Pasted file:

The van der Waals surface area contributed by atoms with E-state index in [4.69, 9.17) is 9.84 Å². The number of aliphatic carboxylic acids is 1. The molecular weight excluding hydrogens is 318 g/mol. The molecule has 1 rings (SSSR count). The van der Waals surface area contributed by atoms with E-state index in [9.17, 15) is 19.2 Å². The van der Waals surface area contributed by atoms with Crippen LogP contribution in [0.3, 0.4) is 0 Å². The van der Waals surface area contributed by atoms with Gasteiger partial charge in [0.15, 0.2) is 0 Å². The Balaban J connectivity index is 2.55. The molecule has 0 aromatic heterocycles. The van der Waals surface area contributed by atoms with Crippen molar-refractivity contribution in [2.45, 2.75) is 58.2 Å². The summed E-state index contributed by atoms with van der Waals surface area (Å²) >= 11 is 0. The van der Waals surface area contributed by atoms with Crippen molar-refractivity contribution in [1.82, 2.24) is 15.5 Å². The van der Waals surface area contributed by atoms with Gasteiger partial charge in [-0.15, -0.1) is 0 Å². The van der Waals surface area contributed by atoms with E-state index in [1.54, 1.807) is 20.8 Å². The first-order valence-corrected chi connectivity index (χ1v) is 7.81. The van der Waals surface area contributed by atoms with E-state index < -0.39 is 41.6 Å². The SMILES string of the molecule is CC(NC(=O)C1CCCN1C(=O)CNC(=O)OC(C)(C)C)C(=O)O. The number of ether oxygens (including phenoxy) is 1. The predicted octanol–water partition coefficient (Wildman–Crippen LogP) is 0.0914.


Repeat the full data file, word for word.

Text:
The van der Waals surface area contributed by atoms with E-state index in [4.69, 9.17) is 9.84 Å². The number of aliphatic carboxylic acids is 1. The molecular weight excluding hydrogens is 318 g/mol. The molecule has 1 rings (SSSR count). The van der Waals surface area contributed by atoms with E-state index in [9.17, 15) is 19.2 Å². The van der Waals surface area contributed by atoms with Crippen LogP contribution in [0.3, 0.4) is 0 Å². The van der Waals surface area contributed by atoms with Gasteiger partial charge in [0.15, 0.2) is 0 Å². The Balaban J connectivity index is 2.55. The molecule has 0 aromatic heterocycles. The van der Waals surface area contributed by atoms with Crippen molar-refractivity contribution in [2.45, 2.75) is 58.2 Å². The summed E-state index contributed by atoms with van der Waals surface area (Å²) >= 11 is 0. The van der Waals surface area contributed by atoms with Crippen molar-refractivity contribution in [1.82, 2.24) is 15.5 Å². The van der Waals surface area contributed by atoms with Gasteiger partial charge in [-0.15, -0.1) is 0 Å². The van der Waals surface area contributed by atoms with E-state index in [1.54, 1.807) is 20.8 Å². The first-order valence-corrected chi connectivity index (χ1v) is 7.81. The van der Waals surface area contributed by atoms with E-state index < -0.39 is 41.6 Å². The SMILES string of the molecule is CC(NC(=O)C1CCCN1C(=O)CNC(=O)OC(C)(C)C)C(=O)O. The number of ether oxygens (including phenoxy) is 1. The predicted octanol–water partition coefficient (Wildman–Crippen LogP) is 0.0914.